Top 5 things you can do as an expatriate in Trinidad and Tobago
When you live and work in a country like Trinidad and Tobago as an expat, it’s not just all about learning how to navigate the business eco-system, it’s about threading your way into the culture and everyday life of the twin-island nation. Marcus Brandt, Chief Operations Officer at Oldendorff Carriers, who moved here 1.5 years ago can tell you there’s “certainly a load of things” he enjoys on both islands such as kite-surfing on the beach, hiking and simply just savouring the year-round warm weather.
Ben White, Head of Americas at Austal says “Trinidad and Tobago offers expatriates a comfortable lifestyle – high quality international schooling; shopping and restaurants; unique eco-tourism experiences…such as interacting with leatherback turtles and varied species of humming birds; and easy access to other travel destinations such as Latin America and within the Caribbean.”
The World Bank’s 2015 Doing Business Report
now ranks Trinidad and Tobago among the top 10 improvers for implementing the most reforms to make it easier to do business. One can presume that with such headway made, investors shouldn’t have to be spending long hours sifting through piles of work permit applications and license approvals. There’s enough time after working hours to get unplugged in the zesty outdoors of Caribbean
Here are a few ideas to think about:
1: Try a different restaurant every week.
Both islands can boast of mouth-watering cuisine that’s comparable to the best you can find in Brazil or New York’s Manhattan for example. Trinidad and Tobago’s rich cultural diversity
combined with a flair for international cuisine are blended into a unique fusion of eclectic flavors that’s unmistakable in the talent of local chefs.
John Aboud, Executive Chef at the very trendy Aioli restaurant, says “we are committed to a menu and an experience that would satisfy a sophisticated palette, using only the highest quality ingredients. Our guests are people who love food, whether it be Mediterranean inspired, global fusion or nouvelle Caribbean.
It is a phenomenal experience as a chef to be challenged by our special event customers to come up with menus to pair with particular wines or using special ingredients but which stay true to Aioli. As a result we see many repeat customers some of whom are from overseas but who spend time with us on every visit and it provides great validation that we are on par with the world's food capitals!”
Apart from Aioli, other well patronized establishments include Buzo Osteria Italiana, Chaud Café & Wine Bar, Kaizan Sushi, Kava, La Cantina, More Vino/More Sushi, Prime, Hakka, Bonkers, Bella, The Seahorse Inn, Texas de Brazil, Kariwak Village and Jaffa’s.
2: Exhilarate yourself on the beach every weekend:
Whether it’s at Maracas Bay and Toco in Trinidad, or Store Bay and Pigeon Point in Tobago, you won’t find a better natural spa treatment than the invigorating salt of Caribbean sea water to rejuvenate you on the weekend. This is a must, especially if you’re coming from a temperate country where beaches may be few and far between.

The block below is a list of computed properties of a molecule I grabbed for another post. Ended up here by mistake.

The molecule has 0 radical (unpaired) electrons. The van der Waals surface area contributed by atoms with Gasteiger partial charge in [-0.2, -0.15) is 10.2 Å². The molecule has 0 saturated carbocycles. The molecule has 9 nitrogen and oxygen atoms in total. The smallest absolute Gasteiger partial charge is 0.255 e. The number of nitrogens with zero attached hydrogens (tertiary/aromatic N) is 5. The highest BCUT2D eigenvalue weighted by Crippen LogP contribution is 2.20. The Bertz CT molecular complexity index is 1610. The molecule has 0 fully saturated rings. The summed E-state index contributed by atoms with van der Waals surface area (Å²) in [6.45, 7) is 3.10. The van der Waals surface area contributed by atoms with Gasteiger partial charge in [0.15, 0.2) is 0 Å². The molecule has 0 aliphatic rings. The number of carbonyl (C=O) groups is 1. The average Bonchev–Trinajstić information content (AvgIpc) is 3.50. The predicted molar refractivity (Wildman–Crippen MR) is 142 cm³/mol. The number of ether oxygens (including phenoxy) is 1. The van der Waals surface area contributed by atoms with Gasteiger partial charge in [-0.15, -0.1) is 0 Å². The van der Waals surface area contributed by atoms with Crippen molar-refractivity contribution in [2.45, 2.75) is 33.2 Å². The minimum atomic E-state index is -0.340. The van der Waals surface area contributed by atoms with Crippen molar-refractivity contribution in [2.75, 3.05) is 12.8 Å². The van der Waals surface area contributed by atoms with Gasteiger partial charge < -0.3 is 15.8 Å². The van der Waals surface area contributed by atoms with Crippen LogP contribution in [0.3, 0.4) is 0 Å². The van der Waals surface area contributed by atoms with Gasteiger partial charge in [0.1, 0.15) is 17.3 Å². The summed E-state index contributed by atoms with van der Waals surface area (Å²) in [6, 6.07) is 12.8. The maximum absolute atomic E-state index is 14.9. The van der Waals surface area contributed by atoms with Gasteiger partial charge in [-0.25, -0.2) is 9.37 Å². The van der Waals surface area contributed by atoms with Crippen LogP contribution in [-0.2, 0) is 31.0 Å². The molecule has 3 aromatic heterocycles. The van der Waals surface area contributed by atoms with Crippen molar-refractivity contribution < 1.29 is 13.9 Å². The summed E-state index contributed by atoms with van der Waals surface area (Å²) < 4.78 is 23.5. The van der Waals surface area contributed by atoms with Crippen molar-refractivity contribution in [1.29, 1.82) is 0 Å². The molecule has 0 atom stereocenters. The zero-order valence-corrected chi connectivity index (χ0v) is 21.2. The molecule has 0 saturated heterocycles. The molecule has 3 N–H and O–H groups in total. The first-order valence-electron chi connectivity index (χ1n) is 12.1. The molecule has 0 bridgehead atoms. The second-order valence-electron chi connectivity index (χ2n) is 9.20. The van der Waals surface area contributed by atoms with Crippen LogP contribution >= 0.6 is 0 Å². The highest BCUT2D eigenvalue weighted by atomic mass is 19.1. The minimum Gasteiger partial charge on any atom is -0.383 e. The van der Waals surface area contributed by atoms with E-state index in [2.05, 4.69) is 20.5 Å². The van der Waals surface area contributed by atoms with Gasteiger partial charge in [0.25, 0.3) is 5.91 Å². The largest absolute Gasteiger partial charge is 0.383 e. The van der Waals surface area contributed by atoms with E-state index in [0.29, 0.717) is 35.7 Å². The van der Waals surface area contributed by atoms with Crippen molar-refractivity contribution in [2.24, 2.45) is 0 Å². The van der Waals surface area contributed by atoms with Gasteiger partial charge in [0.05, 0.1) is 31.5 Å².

Allan Higgin, Project Manager at Oldendorff Carriers for just about 6 months, says his preference is already Maracas where he always buys a ‘bake and shark’ - a popular, succulent local fish sandwich worth driving miles for. His expat friends however regularly rent boats to go to Tobago or even spend some time on the smaller islands around Trinidad (‘down the islands’ as we call it). According to Allan, “the nature in Trinidad and Tobago is beautiful, thus in my opinion outdoors activities are a must.”
3: Rehydrate yourself with fresh local fruit:
You’re never tasted such a variety of mangoes before? From Julie to Starch, Vere, Calabash, Doux Doux, Rose, you name it, you can find it here in Trinidad and Tobago. Have you ever had real guava, sapodilla, passion fruit or soursop juice? Plus, what about a cool-down with a real coconut around the Queen’s Park Savannah? It’s not just the fine white sprinkles you see on desserts, this coconut is the real deal.
According to Shari Novick of Planet Sur who’s visited the country on business at least 5 times within the last year, coconut water is not only a delightful refresher when she’s working outside on a hot day, she’s recognized the hydrating power of its electrolytes as it heals the body of impurities. Now she looks for it in New York, but it can never be the same as when it’s direct from the tree and you’ve picked it out yourself.
4: Lime’ on the Avenue:
The 2013 World Happiness Report
from the United Nations Sustainable Development Solutions Network ranked Trinidad and Tobago as the happiest country in the Caribbean after Suriname, Jamaica, Dominican Republic and Haiti. This comes as no surprise to some. Barring the actual judging criteria, it seems pretty credible when you observe the excitement that takes over at night and the prolific amount of ‘liming’ (local term for ‘hanging-out’ or socializing) at many of the hot-spots on and around Ariapita Avenue, Woodbrook.
5: Play ‘mas!
‘Mas’ or masquerade - This is not a Mardi gras, this is the Trinidad and Tobago Carnival and most would call it ‘the greatest show on earth’. You can spectate or participate inside a plethora of colourfully clad masqueraders jumping to the beat of the steel drum or to the music of top soca (a fusion between calypso and modern beats) artiste Machel Montano and others. No other Caribbean island does it this well. Once you find yourself moving like a local in a ‘Tribe’ or ‘Harts’ band you know you’re no longer an expatriate, you belong here!